The proposal comes as more governmental and public health organizations acknowledge the negative impacts of the drug war and encourage an approach based more on harm reduction.

For example, the American Medical Association (AMA) has now formally endorsed drug decriminalization, adopting the policy position last month at its annual meeting. The body is calling for the “elimination of criminal penalties for drug possession for personal use as part of a larger set of related public health and legal reforms designed to improve carefully selected outcomes.”

AMA also recommended adopting a policy supporting “federal and state efforts to expunge, at no cost to the individual, criminal records for drug possession for personal use upon completion of a sentence or penalty.”

Dozens of United Nations (UN) human rights experts have also called for a less-punitive approach to global drug policies, urging member nations last month to focus less on punishment and criminalization and more on harm reduction and public health while specifically calling for “decriminalisation of drug use and related activities, and the responsible regulation of all drugs to eliminate profits from illegal trafficking, criminality and violence.”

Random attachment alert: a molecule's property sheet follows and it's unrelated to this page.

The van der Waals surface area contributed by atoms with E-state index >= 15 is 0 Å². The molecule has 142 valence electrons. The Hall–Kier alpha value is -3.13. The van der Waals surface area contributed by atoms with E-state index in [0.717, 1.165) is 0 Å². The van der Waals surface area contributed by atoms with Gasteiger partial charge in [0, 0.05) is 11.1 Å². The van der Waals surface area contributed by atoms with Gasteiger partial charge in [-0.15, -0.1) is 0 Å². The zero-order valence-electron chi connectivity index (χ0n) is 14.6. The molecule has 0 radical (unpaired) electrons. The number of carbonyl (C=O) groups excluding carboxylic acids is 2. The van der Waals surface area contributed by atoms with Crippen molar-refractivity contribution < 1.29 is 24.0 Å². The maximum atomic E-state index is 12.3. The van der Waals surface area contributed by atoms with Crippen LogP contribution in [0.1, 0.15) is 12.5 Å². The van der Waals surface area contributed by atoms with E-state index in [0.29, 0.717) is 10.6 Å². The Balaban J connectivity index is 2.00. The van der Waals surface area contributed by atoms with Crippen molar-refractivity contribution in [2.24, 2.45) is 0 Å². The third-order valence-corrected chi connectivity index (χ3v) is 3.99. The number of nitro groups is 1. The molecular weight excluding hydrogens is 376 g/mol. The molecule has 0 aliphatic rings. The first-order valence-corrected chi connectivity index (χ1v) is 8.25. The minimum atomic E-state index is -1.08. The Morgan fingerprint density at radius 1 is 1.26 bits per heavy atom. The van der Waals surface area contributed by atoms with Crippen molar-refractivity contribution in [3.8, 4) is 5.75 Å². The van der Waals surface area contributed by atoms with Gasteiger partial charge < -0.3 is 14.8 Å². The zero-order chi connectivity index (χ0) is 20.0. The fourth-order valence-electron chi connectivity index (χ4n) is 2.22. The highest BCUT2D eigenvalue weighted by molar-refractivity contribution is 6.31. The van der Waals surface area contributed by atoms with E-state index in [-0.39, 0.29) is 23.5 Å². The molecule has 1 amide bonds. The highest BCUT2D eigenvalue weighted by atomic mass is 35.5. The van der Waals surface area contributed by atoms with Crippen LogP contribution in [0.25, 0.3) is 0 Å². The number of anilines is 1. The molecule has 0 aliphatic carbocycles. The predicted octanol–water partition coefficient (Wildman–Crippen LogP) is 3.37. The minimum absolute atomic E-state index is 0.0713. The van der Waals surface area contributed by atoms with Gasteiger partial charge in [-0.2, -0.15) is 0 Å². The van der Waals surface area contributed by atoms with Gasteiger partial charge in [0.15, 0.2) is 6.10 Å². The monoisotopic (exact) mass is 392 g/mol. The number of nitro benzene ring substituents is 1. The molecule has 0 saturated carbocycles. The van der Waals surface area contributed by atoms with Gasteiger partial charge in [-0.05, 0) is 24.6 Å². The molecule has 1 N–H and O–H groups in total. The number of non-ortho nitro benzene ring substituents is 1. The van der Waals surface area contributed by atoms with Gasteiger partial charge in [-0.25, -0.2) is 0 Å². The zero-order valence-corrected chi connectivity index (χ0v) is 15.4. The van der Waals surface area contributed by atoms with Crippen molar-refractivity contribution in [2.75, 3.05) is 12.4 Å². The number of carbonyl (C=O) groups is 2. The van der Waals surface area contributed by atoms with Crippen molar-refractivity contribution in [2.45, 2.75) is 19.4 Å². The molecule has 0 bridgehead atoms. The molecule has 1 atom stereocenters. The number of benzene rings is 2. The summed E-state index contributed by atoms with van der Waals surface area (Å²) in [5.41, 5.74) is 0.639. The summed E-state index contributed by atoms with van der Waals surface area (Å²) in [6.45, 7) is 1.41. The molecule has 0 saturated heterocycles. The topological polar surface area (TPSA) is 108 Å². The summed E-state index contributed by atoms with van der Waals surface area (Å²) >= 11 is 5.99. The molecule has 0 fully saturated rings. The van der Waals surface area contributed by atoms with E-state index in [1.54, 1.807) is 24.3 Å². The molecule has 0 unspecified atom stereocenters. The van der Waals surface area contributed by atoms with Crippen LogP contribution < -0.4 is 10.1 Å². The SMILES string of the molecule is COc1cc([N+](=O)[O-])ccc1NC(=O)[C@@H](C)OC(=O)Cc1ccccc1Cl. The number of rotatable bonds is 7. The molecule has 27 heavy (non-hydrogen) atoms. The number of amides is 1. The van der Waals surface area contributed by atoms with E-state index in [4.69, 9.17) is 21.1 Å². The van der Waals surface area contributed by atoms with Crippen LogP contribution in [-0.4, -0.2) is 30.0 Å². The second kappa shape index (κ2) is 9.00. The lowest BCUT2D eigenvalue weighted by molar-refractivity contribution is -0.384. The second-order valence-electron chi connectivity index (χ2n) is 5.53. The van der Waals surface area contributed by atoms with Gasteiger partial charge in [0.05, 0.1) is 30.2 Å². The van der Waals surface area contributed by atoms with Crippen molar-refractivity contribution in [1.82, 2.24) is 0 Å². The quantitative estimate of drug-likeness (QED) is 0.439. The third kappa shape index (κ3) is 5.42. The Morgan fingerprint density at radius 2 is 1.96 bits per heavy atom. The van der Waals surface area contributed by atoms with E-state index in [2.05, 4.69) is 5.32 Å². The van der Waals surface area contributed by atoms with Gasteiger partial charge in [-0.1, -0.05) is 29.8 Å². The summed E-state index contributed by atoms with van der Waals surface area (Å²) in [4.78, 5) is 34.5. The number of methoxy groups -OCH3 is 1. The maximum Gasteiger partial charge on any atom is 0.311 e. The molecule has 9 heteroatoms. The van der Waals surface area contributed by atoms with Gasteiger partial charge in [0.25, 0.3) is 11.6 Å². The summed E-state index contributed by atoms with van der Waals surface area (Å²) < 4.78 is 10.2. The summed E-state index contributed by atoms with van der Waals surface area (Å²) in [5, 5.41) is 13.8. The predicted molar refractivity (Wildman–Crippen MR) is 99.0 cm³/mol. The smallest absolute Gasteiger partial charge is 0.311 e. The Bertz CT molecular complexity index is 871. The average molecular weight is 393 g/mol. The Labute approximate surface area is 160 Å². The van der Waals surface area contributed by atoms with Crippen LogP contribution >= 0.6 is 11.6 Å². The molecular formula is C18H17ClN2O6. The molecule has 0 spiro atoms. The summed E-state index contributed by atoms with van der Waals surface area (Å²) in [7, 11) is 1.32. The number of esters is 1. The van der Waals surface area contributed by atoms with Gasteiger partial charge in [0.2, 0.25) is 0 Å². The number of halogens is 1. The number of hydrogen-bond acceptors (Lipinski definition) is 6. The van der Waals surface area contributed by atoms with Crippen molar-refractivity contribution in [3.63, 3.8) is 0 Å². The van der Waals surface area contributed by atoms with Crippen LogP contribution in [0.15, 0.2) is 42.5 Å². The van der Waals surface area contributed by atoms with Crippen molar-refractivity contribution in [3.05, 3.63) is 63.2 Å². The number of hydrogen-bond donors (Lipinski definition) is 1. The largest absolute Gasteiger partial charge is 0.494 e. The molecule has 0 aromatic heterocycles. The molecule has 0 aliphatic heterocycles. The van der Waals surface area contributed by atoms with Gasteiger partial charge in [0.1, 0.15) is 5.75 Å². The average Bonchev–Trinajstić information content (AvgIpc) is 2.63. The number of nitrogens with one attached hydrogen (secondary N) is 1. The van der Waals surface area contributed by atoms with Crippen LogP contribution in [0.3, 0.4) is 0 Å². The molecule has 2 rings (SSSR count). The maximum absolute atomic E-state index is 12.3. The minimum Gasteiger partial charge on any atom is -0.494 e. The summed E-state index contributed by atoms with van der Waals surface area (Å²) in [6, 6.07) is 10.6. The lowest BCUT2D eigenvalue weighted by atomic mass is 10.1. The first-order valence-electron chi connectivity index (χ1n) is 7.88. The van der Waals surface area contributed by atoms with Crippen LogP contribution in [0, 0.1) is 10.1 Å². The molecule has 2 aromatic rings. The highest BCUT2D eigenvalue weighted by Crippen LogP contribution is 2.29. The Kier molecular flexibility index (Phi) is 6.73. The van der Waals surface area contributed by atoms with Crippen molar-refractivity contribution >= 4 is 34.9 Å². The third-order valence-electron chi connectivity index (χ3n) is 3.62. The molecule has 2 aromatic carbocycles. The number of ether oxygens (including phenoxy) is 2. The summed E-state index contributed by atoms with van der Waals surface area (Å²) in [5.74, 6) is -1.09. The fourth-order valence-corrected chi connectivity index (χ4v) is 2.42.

And a recent report from the RAND Corporation urged that “now is the time” for federal policymakers to decide how to regulate psilocybin and other substances.

Both the RAND report and a separate study published by the Journal of the American Medical Association (JAMA), meanwhile, also indicate growing interest in microdosing psychedelics.

While researchers in the JAMA study noted that federal prohibition means unsanctioned use of the psychedelic could pose risks to consumers, another federal agency recently acknowledged the potential benefits the substance might provide—including for treatment of alcohol use disorder, anxiety and depression. It also noted psilocybin research being funded by the federal government into the drug’s effects on pain, migraines, psychiatric disorders and various other conditions.

Photo courtesy of Wikimedia/Mädi.